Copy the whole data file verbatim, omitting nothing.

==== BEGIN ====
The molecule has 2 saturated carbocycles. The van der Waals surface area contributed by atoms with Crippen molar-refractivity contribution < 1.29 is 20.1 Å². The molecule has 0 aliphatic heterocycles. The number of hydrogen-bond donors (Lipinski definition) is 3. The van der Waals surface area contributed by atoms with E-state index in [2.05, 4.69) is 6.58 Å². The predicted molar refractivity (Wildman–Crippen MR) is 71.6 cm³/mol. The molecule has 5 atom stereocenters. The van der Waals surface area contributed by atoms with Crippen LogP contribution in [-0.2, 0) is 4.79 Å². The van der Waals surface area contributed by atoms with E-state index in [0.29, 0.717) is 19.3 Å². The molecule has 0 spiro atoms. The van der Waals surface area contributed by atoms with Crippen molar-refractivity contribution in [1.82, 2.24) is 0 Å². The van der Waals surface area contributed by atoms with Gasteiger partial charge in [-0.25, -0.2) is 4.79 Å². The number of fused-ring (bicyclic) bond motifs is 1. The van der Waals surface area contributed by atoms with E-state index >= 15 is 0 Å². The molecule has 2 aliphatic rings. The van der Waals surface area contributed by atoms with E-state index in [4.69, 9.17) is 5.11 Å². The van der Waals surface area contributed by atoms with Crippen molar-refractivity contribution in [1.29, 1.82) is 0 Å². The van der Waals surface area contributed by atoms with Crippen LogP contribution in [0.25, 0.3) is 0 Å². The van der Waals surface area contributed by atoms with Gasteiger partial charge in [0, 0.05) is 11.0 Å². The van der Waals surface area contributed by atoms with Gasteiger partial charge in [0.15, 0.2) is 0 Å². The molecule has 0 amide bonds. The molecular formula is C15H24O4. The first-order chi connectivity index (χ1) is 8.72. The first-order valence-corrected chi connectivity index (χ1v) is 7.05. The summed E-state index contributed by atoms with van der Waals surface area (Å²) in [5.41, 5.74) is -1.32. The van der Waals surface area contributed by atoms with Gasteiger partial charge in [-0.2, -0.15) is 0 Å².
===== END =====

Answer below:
The molecule has 2 saturated carbocycles. The van der Waals surface area contributed by atoms with Crippen molar-refractivity contribution < 1.29 is 20.1 Å². The molecule has 0 aliphatic heterocycles. The number of hydrogen-bond donors (Lipinski definition) is 3. The van der Waals surface area contributed by atoms with E-state index in [2.05, 4.69) is 6.58 Å². The predicted molar refractivity (Wildman–Crippen MR) is 71.6 cm³/mol. The molecule has 5 atom stereocenters. The van der Waals surface area contributed by atoms with Crippen LogP contribution in [-0.2, 0) is 4.79 Å². The van der Waals surface area contributed by atoms with E-state index in [0.29, 0.717) is 19.3 Å². The molecule has 0 spiro atoms. The van der Waals surface area contributed by atoms with Crippen molar-refractivity contribution in [1.82, 2.24) is 0 Å². The van der Waals surface area contributed by atoms with Gasteiger partial charge in [-0.25, -0.2) is 4.79 Å². The number of fused-ring (bicyclic) bond motifs is 1. The van der Waals surface area contributed by atoms with E-state index >= 15 is 0 Å². The molecule has 2 aliphatic rings. The van der Waals surface area contributed by atoms with E-state index in [4.69, 9.17) is 5.11 Å². The van der Waals surface area contributed by atoms with Crippen molar-refractivity contribution in [1.29, 1.82) is 0 Å². The van der Waals surface area contributed by atoms with Crippen LogP contribution in [0.25, 0.3) is 0 Å². The van der Waals surface area contributed by atoms with Gasteiger partial charge in [0, 0.05) is 11.0 Å². The van der Waals surface area contributed by atoms with Gasteiger partial charge in [0.15, 0.2) is 0 Å². The molecule has 0 amide bonds. The molecular formula is C15H24O4. The first-order chi connectivity index (χ1) is 8.72. The first-order valence-corrected chi connectivity index (χ1v) is 7.05. The summed E-state index contributed by atoms with van der Waals surface area (Å²) in [5.41, 5.74) is -1.32. The van der Waals surface area contributed by atoms with Gasteiger partial charge in [-0.2, -0.15) is 0 Å².